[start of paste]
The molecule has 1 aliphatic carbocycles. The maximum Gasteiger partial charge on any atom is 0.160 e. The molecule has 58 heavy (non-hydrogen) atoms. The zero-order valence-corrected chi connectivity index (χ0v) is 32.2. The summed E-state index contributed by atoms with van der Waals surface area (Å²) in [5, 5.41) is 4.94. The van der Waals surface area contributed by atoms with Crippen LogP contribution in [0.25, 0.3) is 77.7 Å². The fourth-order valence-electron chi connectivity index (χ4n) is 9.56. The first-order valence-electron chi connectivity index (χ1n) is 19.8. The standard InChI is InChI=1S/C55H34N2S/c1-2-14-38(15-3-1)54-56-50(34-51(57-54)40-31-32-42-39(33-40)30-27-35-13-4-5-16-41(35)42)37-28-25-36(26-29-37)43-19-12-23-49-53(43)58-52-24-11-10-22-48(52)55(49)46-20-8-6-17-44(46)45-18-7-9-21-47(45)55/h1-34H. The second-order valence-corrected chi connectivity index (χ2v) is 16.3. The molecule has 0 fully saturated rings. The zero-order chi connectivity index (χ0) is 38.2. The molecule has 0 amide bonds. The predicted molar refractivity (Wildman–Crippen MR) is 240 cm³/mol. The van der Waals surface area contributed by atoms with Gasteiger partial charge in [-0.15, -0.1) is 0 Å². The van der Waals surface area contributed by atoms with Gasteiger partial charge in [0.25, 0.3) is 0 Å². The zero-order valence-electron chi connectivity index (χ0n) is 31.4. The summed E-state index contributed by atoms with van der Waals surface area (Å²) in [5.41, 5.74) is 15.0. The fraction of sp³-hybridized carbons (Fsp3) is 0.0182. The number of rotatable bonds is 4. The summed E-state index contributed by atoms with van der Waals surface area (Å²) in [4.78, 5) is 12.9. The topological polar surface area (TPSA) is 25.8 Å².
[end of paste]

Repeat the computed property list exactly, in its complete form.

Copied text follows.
The molecule has 1 aliphatic carbocycles. The maximum Gasteiger partial charge on any atom is 0.160 e. The molecule has 58 heavy (non-hydrogen) atoms. The zero-order valence-corrected chi connectivity index (χ0v) is 32.2. The summed E-state index contributed by atoms with van der Waals surface area (Å²) in [5, 5.41) is 4.94. The van der Waals surface area contributed by atoms with Crippen LogP contribution in [0.25, 0.3) is 77.7 Å². The fourth-order valence-electron chi connectivity index (χ4n) is 9.56. The first-order valence-electron chi connectivity index (χ1n) is 19.8. The standard InChI is InChI=1S/C55H34N2S/c1-2-14-38(15-3-1)54-56-50(34-51(57-54)40-31-32-42-39(33-40)30-27-35-13-4-5-16-41(35)42)37-28-25-36(26-29-37)43-19-12-23-49-53(43)58-52-24-11-10-22-48(52)55(49)46-20-8-6-17-44(46)45-18-7-9-21-47(45)55/h1-34H. The second-order valence-corrected chi connectivity index (χ2v) is 16.3. The molecule has 0 fully saturated rings. The zero-order chi connectivity index (χ0) is 38.2. The molecule has 0 amide bonds. The predicted molar refractivity (Wildman–Crippen MR) is 240 cm³/mol. The van der Waals surface area contributed by atoms with Gasteiger partial charge in [-0.15, -0.1) is 0 Å². The van der Waals surface area contributed by atoms with Gasteiger partial charge in [0.25, 0.3) is 0 Å². The zero-order valence-electron chi connectivity index (χ0n) is 31.4. The summed E-state index contributed by atoms with van der Waals surface area (Å²) in [5.41, 5.74) is 15.0. The fraction of sp³-hybridized carbons (Fsp3) is 0.0182. The number of rotatable bonds is 4. The summed E-state index contributed by atoms with van der Waals surface area (Å²) in [4.78, 5) is 12.9. The topological polar surface area (TPSA) is 25.8 Å².